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This eBook from the Gutenberg Project consists of approximately 119 pages of information about Aesop's Fables; a new translation.

A Man and a Lion were companions on a journey, and in the course of conversation they began to boast about their prowess, and each claimed to be superior to the other in strength and courage.  They were still arguing with some heat when they came to a cross-road where there was a statue of a Man strangling a Lion.  “There!” said the Man triumphantly, “look at that!  Doesn’t that prove to you that we are stronger than you?” “Not so fast, my friend,” said the Lion:  “that is only your view of the case.  If we Lions could make statues, you may be sure that in most of them you would see the Man underneath.”

    There are two sides to every question.

THE TORTOISE AND THE EAGLE

A Tortoise, discontented with his lowly life, and envious of the birds he saw disporting themselves in the air, begged an Eagle to teach him to fly.  The Eagle protested that it was idle for him to try, as nature had not provided him with wings; but the Tortoise pressed him with entreaties and promises of treasure, insisting that it could only be a question of learning the craft of the air.  So at length the Eagle consented to do the best he could for him, and picked him up in his talons.  Soaring with him to a great height in the sky he then let him go, and the wretched Tortoise fell headlong and was dashed to pieces on a rock.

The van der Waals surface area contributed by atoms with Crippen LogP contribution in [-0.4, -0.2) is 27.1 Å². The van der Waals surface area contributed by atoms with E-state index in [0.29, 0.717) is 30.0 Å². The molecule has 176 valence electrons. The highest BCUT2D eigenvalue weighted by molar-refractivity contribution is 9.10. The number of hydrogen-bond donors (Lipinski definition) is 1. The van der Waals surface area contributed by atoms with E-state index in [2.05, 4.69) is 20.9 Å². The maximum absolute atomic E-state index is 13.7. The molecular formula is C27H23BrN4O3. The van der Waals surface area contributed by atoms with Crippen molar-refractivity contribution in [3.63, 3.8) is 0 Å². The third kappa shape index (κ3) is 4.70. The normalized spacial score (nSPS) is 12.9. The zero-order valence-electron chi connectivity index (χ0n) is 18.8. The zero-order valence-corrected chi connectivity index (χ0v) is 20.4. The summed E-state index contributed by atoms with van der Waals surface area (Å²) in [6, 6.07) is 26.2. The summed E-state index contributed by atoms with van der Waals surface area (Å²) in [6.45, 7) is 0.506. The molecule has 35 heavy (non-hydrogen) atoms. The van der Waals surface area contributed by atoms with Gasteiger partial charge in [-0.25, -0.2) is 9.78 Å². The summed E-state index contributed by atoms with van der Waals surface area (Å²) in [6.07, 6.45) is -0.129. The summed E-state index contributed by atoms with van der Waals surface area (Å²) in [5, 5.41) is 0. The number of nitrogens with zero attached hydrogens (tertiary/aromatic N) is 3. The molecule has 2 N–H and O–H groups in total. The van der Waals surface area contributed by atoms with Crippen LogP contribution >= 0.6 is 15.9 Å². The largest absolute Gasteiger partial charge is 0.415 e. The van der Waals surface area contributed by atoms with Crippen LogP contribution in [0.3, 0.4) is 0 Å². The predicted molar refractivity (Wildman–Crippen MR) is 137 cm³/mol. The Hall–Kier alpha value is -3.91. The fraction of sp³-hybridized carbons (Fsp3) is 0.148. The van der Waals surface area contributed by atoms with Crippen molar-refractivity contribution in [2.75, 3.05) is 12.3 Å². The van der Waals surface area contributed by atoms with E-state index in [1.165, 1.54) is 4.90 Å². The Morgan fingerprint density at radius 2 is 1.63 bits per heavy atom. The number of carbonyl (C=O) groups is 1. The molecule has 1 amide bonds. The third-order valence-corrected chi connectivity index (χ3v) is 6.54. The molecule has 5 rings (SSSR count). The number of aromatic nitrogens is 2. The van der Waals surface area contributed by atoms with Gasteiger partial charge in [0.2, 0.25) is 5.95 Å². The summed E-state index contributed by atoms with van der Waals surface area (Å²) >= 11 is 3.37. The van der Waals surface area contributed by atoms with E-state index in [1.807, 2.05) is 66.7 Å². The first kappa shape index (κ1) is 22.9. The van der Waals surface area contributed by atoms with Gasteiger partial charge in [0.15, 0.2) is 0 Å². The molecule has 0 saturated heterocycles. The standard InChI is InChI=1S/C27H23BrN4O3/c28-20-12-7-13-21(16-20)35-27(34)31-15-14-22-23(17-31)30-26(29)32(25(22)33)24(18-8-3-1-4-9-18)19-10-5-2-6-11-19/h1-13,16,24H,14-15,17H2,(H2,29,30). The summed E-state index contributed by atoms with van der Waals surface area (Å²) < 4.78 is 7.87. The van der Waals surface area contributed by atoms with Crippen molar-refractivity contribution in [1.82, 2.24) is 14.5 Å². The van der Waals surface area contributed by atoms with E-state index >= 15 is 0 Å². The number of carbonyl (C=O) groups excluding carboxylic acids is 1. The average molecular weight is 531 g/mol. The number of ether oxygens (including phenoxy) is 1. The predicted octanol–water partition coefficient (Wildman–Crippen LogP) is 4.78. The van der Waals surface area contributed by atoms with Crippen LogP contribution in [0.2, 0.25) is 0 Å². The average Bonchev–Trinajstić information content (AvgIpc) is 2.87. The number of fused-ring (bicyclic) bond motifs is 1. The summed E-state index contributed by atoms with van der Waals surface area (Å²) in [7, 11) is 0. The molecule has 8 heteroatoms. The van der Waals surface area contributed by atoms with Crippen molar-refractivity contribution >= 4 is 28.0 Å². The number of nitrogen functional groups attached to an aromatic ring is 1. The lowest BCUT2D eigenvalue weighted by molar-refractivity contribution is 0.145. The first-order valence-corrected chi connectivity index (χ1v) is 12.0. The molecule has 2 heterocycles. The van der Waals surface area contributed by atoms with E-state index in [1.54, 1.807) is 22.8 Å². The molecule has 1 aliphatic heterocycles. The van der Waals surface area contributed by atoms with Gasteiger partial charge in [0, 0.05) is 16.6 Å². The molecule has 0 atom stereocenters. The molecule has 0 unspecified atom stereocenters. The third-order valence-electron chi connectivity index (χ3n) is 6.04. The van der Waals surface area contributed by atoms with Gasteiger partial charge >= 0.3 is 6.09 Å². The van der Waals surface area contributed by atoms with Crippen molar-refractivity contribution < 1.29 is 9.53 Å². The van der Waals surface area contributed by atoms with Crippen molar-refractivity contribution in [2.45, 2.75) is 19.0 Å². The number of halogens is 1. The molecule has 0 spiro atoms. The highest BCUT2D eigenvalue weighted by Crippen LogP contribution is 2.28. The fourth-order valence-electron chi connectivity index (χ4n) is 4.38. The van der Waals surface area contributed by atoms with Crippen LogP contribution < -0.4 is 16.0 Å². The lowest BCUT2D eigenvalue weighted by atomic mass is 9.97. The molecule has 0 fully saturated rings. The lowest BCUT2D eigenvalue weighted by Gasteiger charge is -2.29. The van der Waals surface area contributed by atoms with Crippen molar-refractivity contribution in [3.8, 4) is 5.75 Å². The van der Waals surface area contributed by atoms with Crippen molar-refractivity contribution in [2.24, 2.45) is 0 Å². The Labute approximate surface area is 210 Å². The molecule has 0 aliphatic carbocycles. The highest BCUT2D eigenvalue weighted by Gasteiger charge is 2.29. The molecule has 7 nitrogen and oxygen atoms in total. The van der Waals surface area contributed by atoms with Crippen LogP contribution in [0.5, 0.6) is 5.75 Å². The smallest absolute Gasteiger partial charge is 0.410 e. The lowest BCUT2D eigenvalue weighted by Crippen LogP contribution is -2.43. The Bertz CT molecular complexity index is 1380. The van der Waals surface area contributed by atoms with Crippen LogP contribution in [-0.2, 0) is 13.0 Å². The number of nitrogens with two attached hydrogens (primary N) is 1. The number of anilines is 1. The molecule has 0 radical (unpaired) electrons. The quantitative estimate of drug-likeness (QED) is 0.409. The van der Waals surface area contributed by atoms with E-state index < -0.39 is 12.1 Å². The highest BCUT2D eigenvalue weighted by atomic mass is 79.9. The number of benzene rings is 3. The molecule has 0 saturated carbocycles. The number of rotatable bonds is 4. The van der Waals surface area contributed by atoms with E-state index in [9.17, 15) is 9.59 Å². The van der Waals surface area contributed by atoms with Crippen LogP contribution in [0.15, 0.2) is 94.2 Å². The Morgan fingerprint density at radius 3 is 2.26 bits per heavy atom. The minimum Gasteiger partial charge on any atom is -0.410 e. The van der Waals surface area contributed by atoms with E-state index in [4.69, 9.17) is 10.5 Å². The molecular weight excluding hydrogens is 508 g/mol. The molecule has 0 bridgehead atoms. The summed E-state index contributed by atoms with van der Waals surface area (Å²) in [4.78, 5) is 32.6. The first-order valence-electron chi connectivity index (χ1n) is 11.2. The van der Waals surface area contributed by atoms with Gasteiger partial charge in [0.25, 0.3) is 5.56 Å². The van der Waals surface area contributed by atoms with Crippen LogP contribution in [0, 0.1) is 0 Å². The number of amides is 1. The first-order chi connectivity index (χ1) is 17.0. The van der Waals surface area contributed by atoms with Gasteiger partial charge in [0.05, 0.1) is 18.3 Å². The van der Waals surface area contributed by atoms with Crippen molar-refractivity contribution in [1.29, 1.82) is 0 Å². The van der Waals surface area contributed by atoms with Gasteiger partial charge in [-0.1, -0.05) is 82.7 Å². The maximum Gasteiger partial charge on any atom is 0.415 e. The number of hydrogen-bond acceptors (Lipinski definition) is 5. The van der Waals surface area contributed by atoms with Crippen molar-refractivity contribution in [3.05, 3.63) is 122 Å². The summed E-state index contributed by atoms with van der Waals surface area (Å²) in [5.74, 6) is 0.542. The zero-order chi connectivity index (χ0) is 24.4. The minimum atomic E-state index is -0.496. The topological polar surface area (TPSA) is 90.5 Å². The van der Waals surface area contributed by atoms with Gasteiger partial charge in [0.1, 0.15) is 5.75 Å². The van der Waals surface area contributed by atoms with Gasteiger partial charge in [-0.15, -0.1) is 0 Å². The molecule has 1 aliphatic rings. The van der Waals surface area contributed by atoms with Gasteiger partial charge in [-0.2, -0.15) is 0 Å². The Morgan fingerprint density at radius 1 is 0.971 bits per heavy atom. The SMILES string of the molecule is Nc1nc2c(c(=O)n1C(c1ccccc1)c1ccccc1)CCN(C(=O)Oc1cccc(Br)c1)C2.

THE KID ON THE HOUSETOP

A Kid climbed up on to the roof of an outhouse, attracted by the grass and other things that grew in the thatch; and as he stood there browsing away, he caught sight of a Wolf passing below, and jeered at him because he couldn’t reach him.  The Wolf only looked up and said, “I hear you, my young friend; but it is not you who mock me, but the roof on which you are standing.”

THE FOX WITHOUT A TAIL

A fox once fell into a trap, and after a struggle managed to get free, but with the loss of his brush.  He was then so much ashamed of his appearance that he thought life was not worth living unless he could persuade the other Foxes to part with their tails also, and thus divert attention from his own loss.  So he called a meeting of all the Foxes, and advised them to cut off their tails:  “They’re ugly things anyhow,” he said, “and besides they’re heavy, and it’s tiresome to be always carrying them about with you.”  But one of the other Foxes said, “My friend, if you hadn’t lost your own tail, you wouldn’t be so keen on getting us to cut off ours.”

THE VAIN JACKDAW

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